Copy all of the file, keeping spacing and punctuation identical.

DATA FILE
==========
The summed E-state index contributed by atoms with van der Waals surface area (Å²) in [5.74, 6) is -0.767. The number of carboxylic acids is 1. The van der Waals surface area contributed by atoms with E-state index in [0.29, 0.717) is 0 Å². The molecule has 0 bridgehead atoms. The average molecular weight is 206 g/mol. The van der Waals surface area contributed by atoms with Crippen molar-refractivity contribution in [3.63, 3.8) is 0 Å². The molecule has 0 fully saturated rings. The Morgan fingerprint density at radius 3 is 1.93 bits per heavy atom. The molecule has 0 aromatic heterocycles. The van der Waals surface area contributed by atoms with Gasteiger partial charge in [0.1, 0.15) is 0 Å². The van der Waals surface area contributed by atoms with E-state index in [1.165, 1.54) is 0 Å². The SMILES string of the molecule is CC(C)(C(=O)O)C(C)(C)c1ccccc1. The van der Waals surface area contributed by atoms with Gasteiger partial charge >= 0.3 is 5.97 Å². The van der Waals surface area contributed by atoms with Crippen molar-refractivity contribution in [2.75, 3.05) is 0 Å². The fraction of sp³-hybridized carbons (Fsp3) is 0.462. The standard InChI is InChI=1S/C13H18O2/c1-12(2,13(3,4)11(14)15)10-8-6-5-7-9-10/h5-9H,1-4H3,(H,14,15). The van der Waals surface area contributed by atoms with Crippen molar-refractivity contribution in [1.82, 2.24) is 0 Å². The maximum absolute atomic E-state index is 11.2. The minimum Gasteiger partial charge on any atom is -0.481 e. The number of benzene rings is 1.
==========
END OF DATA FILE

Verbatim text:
The summed E-state index contributed by atoms with van der Waals surface area (Å²) in [5.74, 6) is -0.767. The number of carboxylic acids is 1. The van der Waals surface area contributed by atoms with E-state index in [0.29, 0.717) is 0 Å². The molecule has 0 bridgehead atoms. The average molecular weight is 206 g/mol. The van der Waals surface area contributed by atoms with Crippen molar-refractivity contribution in [3.63, 3.8) is 0 Å². The molecule has 0 fully saturated rings. The Morgan fingerprint density at radius 3 is 1.93 bits per heavy atom. The molecule has 0 aromatic heterocycles. The van der Waals surface area contributed by atoms with Gasteiger partial charge in [0.1, 0.15) is 0 Å². The van der Waals surface area contributed by atoms with E-state index in [1.165, 1.54) is 0 Å². The SMILES string of the molecule is CC(C)(C(=O)O)C(C)(C)c1ccccc1. The van der Waals surface area contributed by atoms with Gasteiger partial charge >= 0.3 is 5.97 Å². The van der Waals surface area contributed by atoms with Crippen molar-refractivity contribution in [2.75, 3.05) is 0 Å². The fraction of sp³-hybridized carbons (Fsp3) is 0.462. The standard InChI is InChI=1S/C13H18O2/c1-12(2,13(3,4)11(14)15)10-8-6-5-7-9-10/h5-9H,1-4H3,(H,14,15). The van der Waals surface area contributed by atoms with Crippen molar-refractivity contribution in [1.82, 2.24) is 0 Å². The maximum absolute atomic E-state index is 11.2. The minimum Gasteiger partial charge on any atom is -0.481 e. The number of benzene rings is 1.